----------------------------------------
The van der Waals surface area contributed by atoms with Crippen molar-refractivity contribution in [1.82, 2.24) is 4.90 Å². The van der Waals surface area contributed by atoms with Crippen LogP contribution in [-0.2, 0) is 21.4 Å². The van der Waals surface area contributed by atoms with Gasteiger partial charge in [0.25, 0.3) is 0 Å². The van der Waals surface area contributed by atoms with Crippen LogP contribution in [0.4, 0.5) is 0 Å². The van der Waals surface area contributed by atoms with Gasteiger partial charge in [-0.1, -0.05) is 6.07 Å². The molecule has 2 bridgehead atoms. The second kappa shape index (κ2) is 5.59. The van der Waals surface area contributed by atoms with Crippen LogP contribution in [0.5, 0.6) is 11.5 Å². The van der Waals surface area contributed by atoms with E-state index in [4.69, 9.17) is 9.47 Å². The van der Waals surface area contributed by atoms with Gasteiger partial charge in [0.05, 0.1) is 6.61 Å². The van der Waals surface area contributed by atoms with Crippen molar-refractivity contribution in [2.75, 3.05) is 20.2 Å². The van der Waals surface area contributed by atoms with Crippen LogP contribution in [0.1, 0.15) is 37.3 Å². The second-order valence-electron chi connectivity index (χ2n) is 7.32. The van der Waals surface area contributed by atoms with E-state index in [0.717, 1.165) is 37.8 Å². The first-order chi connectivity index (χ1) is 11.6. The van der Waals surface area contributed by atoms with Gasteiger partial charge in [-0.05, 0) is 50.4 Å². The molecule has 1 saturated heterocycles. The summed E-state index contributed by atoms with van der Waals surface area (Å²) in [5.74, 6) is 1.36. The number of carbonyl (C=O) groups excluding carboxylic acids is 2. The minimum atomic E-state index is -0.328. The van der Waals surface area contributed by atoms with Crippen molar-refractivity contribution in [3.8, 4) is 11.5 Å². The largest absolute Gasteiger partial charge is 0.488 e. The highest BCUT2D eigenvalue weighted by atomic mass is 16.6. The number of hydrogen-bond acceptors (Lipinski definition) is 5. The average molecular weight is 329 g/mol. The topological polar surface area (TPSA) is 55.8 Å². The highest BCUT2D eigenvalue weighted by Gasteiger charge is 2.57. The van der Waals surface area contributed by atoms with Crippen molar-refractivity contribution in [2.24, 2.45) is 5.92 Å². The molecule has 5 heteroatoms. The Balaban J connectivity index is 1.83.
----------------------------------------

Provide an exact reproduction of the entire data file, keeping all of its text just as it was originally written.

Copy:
The van der Waals surface area contributed by atoms with Crippen molar-refractivity contribution in [1.82, 2.24) is 4.90 Å². The van der Waals surface area contributed by atoms with Crippen LogP contribution in [-0.2, 0) is 21.4 Å². The van der Waals surface area contributed by atoms with Gasteiger partial charge in [0.25, 0.3) is 0 Å². The van der Waals surface area contributed by atoms with Crippen LogP contribution in [0.4, 0.5) is 0 Å². The van der Waals surface area contributed by atoms with Gasteiger partial charge in [-0.1, -0.05) is 6.07 Å². The molecule has 2 bridgehead atoms. The second kappa shape index (κ2) is 5.59. The van der Waals surface area contributed by atoms with Crippen LogP contribution in [0.5, 0.6) is 11.5 Å². The van der Waals surface area contributed by atoms with E-state index in [4.69, 9.17) is 9.47 Å². The van der Waals surface area contributed by atoms with Gasteiger partial charge in [0.05, 0.1) is 6.61 Å². The van der Waals surface area contributed by atoms with Crippen molar-refractivity contribution in [2.75, 3.05) is 20.2 Å². The van der Waals surface area contributed by atoms with Crippen LogP contribution in [0.1, 0.15) is 37.3 Å². The second-order valence-electron chi connectivity index (χ2n) is 7.32. The van der Waals surface area contributed by atoms with E-state index in [0.717, 1.165) is 37.8 Å². The first-order chi connectivity index (χ1) is 11.6. The van der Waals surface area contributed by atoms with Gasteiger partial charge in [-0.05, 0) is 50.4 Å². The molecule has 1 saturated heterocycles. The summed E-state index contributed by atoms with van der Waals surface area (Å²) in [5.74, 6) is 1.36. The number of carbonyl (C=O) groups excluding carboxylic acids is 2. The minimum atomic E-state index is -0.328. The van der Waals surface area contributed by atoms with Crippen molar-refractivity contribution in [3.8, 4) is 11.5 Å². The largest absolute Gasteiger partial charge is 0.488 e. The highest BCUT2D eigenvalue weighted by atomic mass is 16.6. The number of hydrogen-bond acceptors (Lipinski definition) is 5. The average molecular weight is 329 g/mol. The topological polar surface area (TPSA) is 55.8 Å². The highest BCUT2D eigenvalue weighted by Gasteiger charge is 2.57. The van der Waals surface area contributed by atoms with Crippen molar-refractivity contribution in [2.24, 2.45) is 5.92 Å². The molecule has 5 heteroatoms. The Balaban J connectivity index is 1.83.